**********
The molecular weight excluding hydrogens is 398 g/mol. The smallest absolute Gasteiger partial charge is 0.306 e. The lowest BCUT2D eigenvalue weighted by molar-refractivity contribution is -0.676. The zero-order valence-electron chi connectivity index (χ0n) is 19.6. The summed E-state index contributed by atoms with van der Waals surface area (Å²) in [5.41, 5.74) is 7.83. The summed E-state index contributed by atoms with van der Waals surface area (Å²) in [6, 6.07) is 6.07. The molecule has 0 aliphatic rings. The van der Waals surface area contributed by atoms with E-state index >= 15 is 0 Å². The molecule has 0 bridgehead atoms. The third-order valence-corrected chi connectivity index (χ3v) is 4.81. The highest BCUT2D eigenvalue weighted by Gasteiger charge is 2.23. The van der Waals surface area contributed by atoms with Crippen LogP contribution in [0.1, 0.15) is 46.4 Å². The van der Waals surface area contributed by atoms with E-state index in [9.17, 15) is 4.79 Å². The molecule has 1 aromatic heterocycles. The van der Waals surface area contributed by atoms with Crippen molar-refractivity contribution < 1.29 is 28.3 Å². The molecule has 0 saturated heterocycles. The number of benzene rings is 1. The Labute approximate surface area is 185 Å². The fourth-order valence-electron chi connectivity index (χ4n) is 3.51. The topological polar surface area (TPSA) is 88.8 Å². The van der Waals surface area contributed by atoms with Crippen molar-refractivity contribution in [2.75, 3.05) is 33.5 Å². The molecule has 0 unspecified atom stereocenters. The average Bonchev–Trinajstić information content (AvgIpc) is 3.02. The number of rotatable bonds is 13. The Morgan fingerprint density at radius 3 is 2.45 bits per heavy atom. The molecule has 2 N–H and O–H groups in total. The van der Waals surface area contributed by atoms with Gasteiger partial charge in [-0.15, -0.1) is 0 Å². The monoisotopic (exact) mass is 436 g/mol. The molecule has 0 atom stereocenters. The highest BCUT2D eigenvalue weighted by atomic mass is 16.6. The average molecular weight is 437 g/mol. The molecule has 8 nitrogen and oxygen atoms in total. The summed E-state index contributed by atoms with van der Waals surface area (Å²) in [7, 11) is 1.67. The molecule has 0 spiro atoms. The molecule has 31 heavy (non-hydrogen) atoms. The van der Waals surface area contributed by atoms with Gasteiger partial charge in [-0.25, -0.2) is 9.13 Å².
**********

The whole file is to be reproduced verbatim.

The molecular weight excluding hydrogens is 398 g/mol. The smallest absolute Gasteiger partial charge is 0.306 e. The lowest BCUT2D eigenvalue weighted by molar-refractivity contribution is -0.676. The zero-order valence-electron chi connectivity index (χ0n) is 19.6. The summed E-state index contributed by atoms with van der Waals surface area (Å²) in [5.41, 5.74) is 7.83. The summed E-state index contributed by atoms with van der Waals surface area (Å²) in [6, 6.07) is 6.07. The molecule has 0 aliphatic rings. The van der Waals surface area contributed by atoms with E-state index >= 15 is 0 Å². The molecule has 0 bridgehead atoms. The third-order valence-corrected chi connectivity index (χ3v) is 4.81. The highest BCUT2D eigenvalue weighted by Gasteiger charge is 2.23. The van der Waals surface area contributed by atoms with Crippen LogP contribution in [0.1, 0.15) is 46.4 Å². The van der Waals surface area contributed by atoms with E-state index in [9.17, 15) is 4.79 Å². The molecule has 1 aromatic heterocycles. The van der Waals surface area contributed by atoms with Crippen molar-refractivity contribution < 1.29 is 28.3 Å². The molecule has 0 saturated heterocycles. The number of benzene rings is 1. The Labute approximate surface area is 185 Å². The fourth-order valence-electron chi connectivity index (χ4n) is 3.51. The topological polar surface area (TPSA) is 88.8 Å². The van der Waals surface area contributed by atoms with Crippen molar-refractivity contribution in [2.75, 3.05) is 33.5 Å². The molecule has 0 unspecified atom stereocenters. The average Bonchev–Trinajstić information content (AvgIpc) is 3.02. The number of rotatable bonds is 13. The Morgan fingerprint density at radius 3 is 2.45 bits per heavy atom. The molecule has 2 N–H and O–H groups in total. The van der Waals surface area contributed by atoms with Gasteiger partial charge in [-0.15, -0.1) is 0 Å². The monoisotopic (exact) mass is 436 g/mol. The molecule has 0 atom stereocenters. The highest BCUT2D eigenvalue weighted by atomic mass is 16.6. The average molecular weight is 437 g/mol. The molecule has 8 nitrogen and oxygen atoms in total. The summed E-state index contributed by atoms with van der Waals surface area (Å²) in [7, 11) is 1.67. The molecule has 0 spiro atoms. The molecule has 31 heavy (non-hydrogen) atoms. The van der Waals surface area contributed by atoms with Gasteiger partial charge in [-0.25, -0.2) is 9.13 Å².